Protesters Escorted Out of Trump Rally in Tampa

President Donald Trump‘s rally in Tampa tonight was briefly disrupted by two protesters.

Rallygoers booed and cameras picked up the protesters being escorted out of the venue.

The President briefly riffed and said, “One person. And tomorrow the headlines will be MASSIVE PROTEST.”

[Mediaite]

Trump says ‘polls are fake’ before bragging about poll showing his popularity

President Trump declared during a rally in Florida on Tuesday night that “polls are fake” before bragging about a poll that he claims found he is the most popular Republican president since Abraham Lincoln.

Trump at the campaign-style rally first accused the news media of suppressing polls that indicate positive numbers about his presidency.

“Polls are fake, just like everything else,” Trump declared during the rally in Tampa, echoing his attacks on “fake news.”

He said if the “fake news” did a poll, they would report only 25 percent of Americans have 401(k) accounts, though the correct number is around 44 percent.

He paused, then launched into a tirade about the poll that he says indicates his popularity as a Republican president.

“They just came out with a poll – the most popular person in the history of the Republican Party is Trump! Can you believe that?” he said.

“So I said, does that include Honest Abe Lincoln? He was pretty good, huh?” he continued.

It is unclear which poll Trump is referring to for his claim, which he has repeated several times in recent weeks.

While Trump’s overall approval has remained well below his predecessors, a Gallup poll released in July found that 90 percent of Republicans approved of Trump, which would make him one of the most popular modern presidents with his own party during his first term.

Still, former President George W. Bush had a higher approval rating among Republicans after the Sept. 11, 2001 attacks, according to the poll, which stretches back to the Eisenhower administration.

[The Hill]

Media

Trump claims picture ID is required to buy groceries

President Trump on Tuesday made the claim that a photo ID is required to buy groceries as part of his argument for introducing stricter voter ID laws.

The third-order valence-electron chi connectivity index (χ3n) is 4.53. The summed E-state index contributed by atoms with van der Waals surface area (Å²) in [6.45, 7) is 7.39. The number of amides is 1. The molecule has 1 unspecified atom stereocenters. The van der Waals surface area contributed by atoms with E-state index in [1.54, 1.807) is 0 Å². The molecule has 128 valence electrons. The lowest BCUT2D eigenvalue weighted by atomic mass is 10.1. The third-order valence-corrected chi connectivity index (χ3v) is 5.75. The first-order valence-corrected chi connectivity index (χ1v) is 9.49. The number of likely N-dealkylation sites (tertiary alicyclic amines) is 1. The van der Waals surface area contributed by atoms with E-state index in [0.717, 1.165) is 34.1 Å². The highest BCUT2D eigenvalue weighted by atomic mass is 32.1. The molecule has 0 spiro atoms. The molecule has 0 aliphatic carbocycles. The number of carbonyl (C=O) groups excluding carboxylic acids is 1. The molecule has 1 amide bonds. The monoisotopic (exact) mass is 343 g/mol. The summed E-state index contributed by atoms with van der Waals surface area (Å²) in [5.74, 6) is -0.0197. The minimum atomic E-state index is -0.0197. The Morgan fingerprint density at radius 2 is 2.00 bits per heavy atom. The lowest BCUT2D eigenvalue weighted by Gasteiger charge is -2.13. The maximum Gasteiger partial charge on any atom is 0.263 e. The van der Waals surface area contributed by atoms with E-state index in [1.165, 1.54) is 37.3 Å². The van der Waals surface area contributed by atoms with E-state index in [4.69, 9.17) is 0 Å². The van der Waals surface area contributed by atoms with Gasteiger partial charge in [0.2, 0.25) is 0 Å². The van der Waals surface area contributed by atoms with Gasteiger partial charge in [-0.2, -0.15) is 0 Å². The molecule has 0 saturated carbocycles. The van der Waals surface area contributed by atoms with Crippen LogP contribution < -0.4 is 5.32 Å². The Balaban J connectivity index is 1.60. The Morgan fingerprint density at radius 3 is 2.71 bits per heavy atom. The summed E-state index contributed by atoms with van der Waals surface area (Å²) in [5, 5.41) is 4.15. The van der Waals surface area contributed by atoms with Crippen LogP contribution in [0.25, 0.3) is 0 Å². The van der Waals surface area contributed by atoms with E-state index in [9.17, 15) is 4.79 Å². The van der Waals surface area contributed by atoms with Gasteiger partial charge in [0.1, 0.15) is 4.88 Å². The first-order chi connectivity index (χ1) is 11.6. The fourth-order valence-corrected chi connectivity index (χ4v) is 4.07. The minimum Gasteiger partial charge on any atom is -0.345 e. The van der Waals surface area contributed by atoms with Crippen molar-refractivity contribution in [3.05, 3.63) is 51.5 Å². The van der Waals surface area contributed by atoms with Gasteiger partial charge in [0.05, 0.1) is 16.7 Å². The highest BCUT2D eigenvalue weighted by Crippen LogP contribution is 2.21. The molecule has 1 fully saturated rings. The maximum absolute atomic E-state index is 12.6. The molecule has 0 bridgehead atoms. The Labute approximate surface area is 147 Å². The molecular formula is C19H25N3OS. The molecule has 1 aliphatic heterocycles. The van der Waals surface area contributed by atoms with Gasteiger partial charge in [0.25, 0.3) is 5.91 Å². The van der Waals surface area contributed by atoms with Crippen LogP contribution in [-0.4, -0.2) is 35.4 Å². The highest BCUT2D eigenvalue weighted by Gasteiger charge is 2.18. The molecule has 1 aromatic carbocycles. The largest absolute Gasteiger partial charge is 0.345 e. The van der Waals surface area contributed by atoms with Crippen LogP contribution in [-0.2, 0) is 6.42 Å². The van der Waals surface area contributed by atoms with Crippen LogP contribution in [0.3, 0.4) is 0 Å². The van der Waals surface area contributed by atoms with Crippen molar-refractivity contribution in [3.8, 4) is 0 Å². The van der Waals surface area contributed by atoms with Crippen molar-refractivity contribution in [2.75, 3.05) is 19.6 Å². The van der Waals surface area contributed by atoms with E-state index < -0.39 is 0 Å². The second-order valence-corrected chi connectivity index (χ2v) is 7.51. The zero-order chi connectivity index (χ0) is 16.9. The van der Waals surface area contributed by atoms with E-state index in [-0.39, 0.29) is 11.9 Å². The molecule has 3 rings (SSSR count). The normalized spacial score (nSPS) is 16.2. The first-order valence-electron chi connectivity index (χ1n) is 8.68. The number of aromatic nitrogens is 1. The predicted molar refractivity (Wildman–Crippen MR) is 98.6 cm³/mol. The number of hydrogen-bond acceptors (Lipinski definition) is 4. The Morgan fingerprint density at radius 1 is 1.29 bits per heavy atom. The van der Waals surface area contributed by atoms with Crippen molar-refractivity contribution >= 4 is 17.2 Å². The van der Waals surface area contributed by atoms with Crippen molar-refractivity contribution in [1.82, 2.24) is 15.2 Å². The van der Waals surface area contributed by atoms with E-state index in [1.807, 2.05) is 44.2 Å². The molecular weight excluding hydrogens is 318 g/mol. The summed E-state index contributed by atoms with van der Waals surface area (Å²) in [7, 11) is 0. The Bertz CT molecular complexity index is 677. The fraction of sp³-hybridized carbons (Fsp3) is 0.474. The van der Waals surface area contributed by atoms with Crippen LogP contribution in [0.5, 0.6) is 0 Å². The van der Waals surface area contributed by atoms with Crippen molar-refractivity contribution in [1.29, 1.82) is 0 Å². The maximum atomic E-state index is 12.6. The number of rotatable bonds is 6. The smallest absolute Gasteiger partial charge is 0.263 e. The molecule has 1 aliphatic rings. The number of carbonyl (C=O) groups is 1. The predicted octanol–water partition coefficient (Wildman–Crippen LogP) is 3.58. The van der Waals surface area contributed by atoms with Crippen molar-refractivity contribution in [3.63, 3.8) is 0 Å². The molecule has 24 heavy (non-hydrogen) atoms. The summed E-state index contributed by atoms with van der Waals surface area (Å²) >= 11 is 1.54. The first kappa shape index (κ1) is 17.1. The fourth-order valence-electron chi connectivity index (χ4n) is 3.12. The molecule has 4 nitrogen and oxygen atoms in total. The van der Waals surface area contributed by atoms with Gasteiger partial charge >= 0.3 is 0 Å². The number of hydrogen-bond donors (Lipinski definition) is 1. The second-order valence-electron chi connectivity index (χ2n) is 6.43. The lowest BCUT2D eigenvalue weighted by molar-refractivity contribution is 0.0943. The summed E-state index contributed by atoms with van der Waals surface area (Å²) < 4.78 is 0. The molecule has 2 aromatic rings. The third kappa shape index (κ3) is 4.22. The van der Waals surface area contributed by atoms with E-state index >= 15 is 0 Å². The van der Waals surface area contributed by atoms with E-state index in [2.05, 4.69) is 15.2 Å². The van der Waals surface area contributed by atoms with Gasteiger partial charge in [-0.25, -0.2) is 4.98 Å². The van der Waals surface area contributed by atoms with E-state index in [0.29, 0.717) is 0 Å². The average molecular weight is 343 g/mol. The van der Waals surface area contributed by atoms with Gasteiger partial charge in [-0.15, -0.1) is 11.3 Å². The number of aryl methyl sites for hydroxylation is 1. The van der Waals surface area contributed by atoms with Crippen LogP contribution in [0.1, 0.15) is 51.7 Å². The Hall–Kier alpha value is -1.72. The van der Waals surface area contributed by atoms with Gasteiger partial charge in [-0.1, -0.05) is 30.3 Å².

“You know if you go out and you want to buy groceries, you need a picture on a card,” he said. “You need ID.”

The president made the comment while speaking at a campaign rally in Florida in support of GOP Rep. Ron DeSantis’s gubernatorial bid. It came as he was pushing for stronger voter ID laws, pointing to other instances where an American would need to show identification.

[The Hill]

Media

Trump Says Florida Students Should Have Done More To Prevent Deadly Shooting

President Donald Trump on Thursday responded to the massacre at a South Florida high school by suggesting students and the surrounding community could have done more to prevent the attack.

At least 17 people were killed and 15 injured after a troubled former student opened fire on Marjory Stoneman Douglas High School in Parkland, Florida, on Wednesday, police said. Nikolas Cruz, 19, had been expelled from the school the previous year for “disciplinary reasons,” and many of his former classmates told media on Wednesday that he displayed problematic behavior.

“Honestly a lot of people were saying it was going to be him,” one student told CBS Miami. “We actually, a lot of kids threw jokes around like that, saying that he’s the one to shoot up the school, but it turns out everyone predicted it. It’s crazy.”